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Baptists call for plan to make illegal aliens legal

By Frank E. Lockwood

This article was published June 16, 2011 at 4:17 a.m.

— Meeting in one of the nation’s most heavily Hispanic states, the Southern Baptist Convention on Wednesday called for the creation of “a just and compassionate path to legal status, with appropriate restitutionary measures” for illegal aliens living in the United States.

Convention delegates, known as messengers, debated whether to strip that language from a resolution titled “On Immigration and the Gospel,” which had been crafted by the Committee on Resolutions.

But attempts to delete the wording failed by a vote of 766-723.

The overall resolution then passed by a show of hands.

Two-fifths of Hispanic Southern Baptists in this country are here illegally, Baptist leaders estimated.

The resolution calls on Southern Baptist churches “to be the presence of Christ, in both proclamation and ministry, to all persons, regardless of country of origin or immigration status.”

Baptists also voted to “deplore any bigotry or harassment against any persons, regardless of their country of origin or legal status.”

Baptists added a clause stating that the resolution should not “be construed as amnesty.”

Richard Huff, a Southern Baptist messenger from Tucson, Ariz., moved to strike any call for a pathway to legal residency.

If illegal aliens are allowed to stay, “we will be rewarding people who have broken the law,” warned John Killian, a messenger and pastor from Maytown, Ala. Accepting millions of illegal aliens is “a policy that’s completely unsustainable for our economy.”

Others warned that the measure was misguided.

“This is amnesty any way you phrase it,” said Wiley Drake, pastor of First Southern Baptist Church of Buena Park, Calif.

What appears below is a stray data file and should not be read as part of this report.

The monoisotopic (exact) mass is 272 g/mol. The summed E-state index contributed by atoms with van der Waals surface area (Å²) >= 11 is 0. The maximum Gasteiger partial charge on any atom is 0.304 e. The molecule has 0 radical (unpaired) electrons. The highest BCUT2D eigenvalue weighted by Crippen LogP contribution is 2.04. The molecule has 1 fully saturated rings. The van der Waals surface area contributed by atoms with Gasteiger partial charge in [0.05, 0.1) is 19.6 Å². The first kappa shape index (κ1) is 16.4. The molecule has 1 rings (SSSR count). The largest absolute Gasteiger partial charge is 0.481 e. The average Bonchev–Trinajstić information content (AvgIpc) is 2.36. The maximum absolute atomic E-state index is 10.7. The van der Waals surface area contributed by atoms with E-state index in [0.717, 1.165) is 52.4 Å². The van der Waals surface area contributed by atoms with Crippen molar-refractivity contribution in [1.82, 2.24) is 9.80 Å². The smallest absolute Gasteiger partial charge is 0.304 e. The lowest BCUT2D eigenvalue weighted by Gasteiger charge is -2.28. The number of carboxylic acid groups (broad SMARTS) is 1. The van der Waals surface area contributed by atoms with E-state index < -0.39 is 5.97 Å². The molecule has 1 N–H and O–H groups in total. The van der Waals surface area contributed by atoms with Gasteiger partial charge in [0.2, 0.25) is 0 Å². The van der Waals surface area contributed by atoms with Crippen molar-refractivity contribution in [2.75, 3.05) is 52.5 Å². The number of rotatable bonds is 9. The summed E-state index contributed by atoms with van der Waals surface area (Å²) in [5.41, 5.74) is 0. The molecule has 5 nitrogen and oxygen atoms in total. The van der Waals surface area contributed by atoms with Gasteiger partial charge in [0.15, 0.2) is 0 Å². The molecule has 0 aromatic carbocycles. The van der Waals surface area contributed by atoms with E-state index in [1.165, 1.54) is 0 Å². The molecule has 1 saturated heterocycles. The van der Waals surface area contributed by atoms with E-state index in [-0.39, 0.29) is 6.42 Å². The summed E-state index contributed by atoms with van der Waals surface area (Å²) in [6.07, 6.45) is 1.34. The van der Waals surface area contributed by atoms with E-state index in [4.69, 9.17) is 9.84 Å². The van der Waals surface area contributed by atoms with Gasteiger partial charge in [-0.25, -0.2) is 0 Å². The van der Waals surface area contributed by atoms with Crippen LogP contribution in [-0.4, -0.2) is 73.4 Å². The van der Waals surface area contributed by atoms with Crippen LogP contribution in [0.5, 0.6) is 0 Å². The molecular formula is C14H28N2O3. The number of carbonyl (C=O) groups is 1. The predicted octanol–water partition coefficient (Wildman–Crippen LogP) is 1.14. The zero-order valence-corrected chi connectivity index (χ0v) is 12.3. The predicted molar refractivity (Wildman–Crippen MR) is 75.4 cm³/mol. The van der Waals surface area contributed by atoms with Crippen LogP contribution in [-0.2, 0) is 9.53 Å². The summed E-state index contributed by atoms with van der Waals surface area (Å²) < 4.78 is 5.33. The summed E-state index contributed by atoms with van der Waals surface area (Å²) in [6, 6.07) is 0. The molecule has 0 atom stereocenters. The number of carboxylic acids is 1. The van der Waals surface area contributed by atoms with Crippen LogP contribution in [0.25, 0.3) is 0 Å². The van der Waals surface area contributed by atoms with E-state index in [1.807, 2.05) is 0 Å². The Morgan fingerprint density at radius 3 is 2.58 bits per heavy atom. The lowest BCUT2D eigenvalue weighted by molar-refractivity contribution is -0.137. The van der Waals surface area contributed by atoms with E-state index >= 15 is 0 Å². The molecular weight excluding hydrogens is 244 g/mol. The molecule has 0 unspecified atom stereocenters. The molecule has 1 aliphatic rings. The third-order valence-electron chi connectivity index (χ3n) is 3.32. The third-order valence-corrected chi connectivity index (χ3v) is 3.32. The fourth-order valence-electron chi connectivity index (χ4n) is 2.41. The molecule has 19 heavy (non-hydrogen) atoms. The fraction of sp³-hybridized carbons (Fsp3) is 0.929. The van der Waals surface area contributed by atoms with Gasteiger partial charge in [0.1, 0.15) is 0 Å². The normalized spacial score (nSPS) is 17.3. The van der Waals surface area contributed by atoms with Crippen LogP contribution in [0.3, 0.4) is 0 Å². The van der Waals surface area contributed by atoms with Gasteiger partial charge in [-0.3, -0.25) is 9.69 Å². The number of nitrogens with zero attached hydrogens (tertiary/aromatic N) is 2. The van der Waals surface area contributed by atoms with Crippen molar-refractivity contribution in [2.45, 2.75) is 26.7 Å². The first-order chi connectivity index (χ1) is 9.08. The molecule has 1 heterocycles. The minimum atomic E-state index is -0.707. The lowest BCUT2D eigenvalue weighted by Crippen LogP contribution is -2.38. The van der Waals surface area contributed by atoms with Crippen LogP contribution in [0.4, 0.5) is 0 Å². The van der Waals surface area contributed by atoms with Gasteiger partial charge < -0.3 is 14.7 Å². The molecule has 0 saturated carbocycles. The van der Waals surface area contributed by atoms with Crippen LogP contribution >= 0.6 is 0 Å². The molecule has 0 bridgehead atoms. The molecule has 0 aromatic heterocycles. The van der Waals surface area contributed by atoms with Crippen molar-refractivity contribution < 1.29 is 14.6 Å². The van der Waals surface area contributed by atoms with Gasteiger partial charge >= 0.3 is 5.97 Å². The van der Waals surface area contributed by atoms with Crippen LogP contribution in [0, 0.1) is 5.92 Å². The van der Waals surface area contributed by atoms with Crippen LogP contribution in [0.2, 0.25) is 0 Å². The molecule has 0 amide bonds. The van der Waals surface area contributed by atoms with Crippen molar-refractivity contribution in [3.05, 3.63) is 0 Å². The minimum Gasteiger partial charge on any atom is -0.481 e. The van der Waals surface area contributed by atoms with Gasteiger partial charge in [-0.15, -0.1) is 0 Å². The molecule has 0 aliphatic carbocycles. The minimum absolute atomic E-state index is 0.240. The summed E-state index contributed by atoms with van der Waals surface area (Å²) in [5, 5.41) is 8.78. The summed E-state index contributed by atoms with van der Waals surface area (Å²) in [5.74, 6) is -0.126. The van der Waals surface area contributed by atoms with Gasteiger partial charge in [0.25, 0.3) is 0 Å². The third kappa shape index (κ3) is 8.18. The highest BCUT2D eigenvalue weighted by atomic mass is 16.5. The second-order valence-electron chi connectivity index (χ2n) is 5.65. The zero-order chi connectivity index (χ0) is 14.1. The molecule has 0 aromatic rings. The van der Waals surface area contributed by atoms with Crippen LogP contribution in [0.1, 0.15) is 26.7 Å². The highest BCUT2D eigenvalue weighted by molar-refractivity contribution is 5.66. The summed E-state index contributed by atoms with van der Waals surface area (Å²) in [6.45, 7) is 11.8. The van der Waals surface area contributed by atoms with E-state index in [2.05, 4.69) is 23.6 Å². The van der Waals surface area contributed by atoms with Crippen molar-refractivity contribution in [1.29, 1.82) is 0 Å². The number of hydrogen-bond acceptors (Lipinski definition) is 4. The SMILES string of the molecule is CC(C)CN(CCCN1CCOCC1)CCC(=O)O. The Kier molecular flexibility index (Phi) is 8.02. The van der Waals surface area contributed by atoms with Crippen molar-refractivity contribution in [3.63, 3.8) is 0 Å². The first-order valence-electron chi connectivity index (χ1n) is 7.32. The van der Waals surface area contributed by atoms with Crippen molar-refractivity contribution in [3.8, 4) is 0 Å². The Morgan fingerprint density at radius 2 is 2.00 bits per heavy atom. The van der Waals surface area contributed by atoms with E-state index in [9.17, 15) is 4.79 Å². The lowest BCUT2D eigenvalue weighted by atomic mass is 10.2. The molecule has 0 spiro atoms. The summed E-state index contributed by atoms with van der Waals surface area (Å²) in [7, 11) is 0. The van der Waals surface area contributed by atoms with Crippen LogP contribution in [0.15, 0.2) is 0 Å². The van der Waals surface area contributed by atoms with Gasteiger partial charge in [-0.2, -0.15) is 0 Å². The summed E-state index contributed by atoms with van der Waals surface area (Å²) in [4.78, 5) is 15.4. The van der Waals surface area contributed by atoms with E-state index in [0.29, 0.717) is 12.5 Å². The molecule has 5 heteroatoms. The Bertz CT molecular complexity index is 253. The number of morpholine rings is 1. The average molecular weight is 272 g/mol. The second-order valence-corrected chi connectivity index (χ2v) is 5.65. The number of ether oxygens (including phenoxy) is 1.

Paul Jiminez, chairman of the resolutions committee, defended the resolution.

“It is our desire that as churches see immigrants here among us, that our first question is not ‘What is their legal status?’ but the question, first and foremost, is ‘What is their Gospel status?’”

Jiminez, a pastor from Taylors, S.C., called the proposal, which also called for securing the nation’s borders, “a realistic and biblical approach to immigration.”

Former convention President Paige Patterson said he was “not surprised” by the vigorous debate.

“This is a very difficult issue for every Southern Baptist. ... We are torn as a people on this issue,” said Patterson, president of Southwestern Baptist Theological Seminary in Fort Worth.

“On the one hand, to us, an illegal immigrant is just another person that Christ loves and died for, and we feel enormous obligation to such people. On the other hand, we are notorious for believing in being law-abiding citizens andhaving a country of law. So anything that breaks the law of the land, unless it’s for an intensely moral issue of some kind, we’re going to be in opposition to it.”

Richard Land, president of the Ethics and Religious Liberty Commission in Nashville, said he backs a pathway to legal status for illegal aliens but knows the issue is contentious.

“I will tell you this, 40 percent of the Hispanic Southern Baptists in this country are undocumented,” Land said.

“They come here to work. We’re aggressively evangelistic. We evangelize them. They get saved,” Land said. “When we’re talking about undocumented people, we need to understand that a lot of them are fellow brothers and sisters in Christ.”

Jason Noel, pastor at Eastside Baptist Church in Paragould, said he supports a pathway to legal residency.

“I think that’s compassionate. I think that shows common sense. I think it’s a fair way to treat people,” Noel said.

Eric Moffett, pastor of First Baptist Church in Pocahontas, backed the measure, calling it “a good chance for us to show our love for those who have come to our country.”

“Our first call as followers of Jesus is to help the helpless, to love the unloved and to be there for people in need,” he added.

The immigration resolution sparked the most debate Wednesday.